Global Forest Watch

"The latest UN report on climate says reducing deforestation is crucial to slowing global warming. But researchers must first reconcile two contradictory sets of statistics on tree loss in order to determine whether promises made by nations to protect and restore forests are on target." Fred Pearce author at Yale Environment 360 wrote a detailed article regarding the data sets we currently have and what they mean. Read more here.

One of those data sets comes from the Global Forest Watch which has an online platform that provides data and tools for monitoring forests. By harnessing cutting-edge technology, GFW allows anyone to access near real-time information about where and how forests are changing around the world.

We've embedded GFW's Annual Tree Cover Loss data here for Oregon where Hemp Press is headquarted and for the Globe. We offer this information as a visual reminder that the mission of Hemp Press is vital to the future of our forests. At Hemp Press we believe that
The Future of Paper is Rooted in Fields, Not Forests.™

Here is GFW's data for Global Annual Tree Cover Loss.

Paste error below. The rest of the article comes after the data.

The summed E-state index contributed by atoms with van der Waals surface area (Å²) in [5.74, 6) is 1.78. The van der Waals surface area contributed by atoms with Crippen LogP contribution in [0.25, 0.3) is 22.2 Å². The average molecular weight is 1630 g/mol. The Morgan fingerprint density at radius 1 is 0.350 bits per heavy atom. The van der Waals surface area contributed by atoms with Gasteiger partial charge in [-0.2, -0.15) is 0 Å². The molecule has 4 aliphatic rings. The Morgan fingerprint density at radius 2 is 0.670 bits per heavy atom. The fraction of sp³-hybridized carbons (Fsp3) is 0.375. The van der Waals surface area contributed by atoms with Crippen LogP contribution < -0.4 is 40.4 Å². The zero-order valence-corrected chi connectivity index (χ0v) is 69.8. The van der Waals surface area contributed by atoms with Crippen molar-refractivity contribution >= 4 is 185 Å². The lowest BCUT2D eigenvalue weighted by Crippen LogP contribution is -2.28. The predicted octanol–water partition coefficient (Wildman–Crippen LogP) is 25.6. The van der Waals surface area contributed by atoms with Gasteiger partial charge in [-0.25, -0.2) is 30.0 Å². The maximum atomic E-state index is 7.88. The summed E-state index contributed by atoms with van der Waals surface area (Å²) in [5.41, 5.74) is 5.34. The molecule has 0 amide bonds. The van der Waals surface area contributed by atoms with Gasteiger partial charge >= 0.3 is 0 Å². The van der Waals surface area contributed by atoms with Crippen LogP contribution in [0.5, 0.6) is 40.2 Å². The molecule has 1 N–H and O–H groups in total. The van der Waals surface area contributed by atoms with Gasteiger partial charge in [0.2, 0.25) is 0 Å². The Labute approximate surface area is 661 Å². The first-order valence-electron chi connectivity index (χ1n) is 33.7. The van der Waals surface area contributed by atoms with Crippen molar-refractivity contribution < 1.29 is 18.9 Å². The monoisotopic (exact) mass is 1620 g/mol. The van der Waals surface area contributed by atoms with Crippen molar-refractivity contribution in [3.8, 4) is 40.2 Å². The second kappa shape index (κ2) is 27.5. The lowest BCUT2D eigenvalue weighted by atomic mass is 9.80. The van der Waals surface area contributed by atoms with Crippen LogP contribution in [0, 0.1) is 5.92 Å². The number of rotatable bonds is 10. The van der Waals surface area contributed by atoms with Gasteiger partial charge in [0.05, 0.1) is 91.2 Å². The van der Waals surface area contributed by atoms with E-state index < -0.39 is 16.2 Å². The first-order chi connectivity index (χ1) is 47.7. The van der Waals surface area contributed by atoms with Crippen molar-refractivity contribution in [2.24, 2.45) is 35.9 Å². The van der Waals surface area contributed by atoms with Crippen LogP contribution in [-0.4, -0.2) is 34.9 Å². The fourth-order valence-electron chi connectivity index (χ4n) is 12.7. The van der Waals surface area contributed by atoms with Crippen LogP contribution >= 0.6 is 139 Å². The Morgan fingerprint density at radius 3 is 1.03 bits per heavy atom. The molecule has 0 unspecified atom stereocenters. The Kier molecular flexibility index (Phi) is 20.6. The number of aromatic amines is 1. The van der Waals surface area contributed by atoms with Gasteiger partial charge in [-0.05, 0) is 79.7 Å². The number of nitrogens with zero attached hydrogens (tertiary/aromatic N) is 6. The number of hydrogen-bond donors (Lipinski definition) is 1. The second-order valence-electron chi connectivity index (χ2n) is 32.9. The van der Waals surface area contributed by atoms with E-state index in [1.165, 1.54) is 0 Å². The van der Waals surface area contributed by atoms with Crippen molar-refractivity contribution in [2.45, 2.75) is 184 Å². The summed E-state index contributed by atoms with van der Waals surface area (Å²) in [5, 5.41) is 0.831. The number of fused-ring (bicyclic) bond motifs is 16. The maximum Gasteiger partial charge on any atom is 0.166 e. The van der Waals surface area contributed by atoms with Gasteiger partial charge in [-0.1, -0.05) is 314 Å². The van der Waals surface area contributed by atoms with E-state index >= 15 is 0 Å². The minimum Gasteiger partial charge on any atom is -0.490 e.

This article regarding a 2018 study done by Oregon State University, logging is by far the number one source of greenhouse gas emissions in Oregon. This article goes on to say that if managed sustainably, Pacific Northwest forests can capture and store more carbon per hectare than almost any other ecosystem on earth. But tragically, these carbon stocks have been severely depleted by industrial scale clearcutting and now exist at a mere fraction of nature’s baseline. For example, carbon densities in some of Oregon’s remaining old growth has been shown to exceed 1,200 metric tons per hectare, while plantations forests now store less than 400 metric tons per hectare.

The philosophy at Hemp Press is that forests should be managed sustainably and the resulting wood products should be used for things for which there is no better substitute. Hemp is that better substitute when it comes to paper. Why clearcut our forests and turn them into office paper when we can take waste fiber from hemp fields and achieve the same goal?
The Future of Paper is Rooted in Fields, Not Forests.™

Here is GFW's data for Oregon's Annual Tree Cover Loss.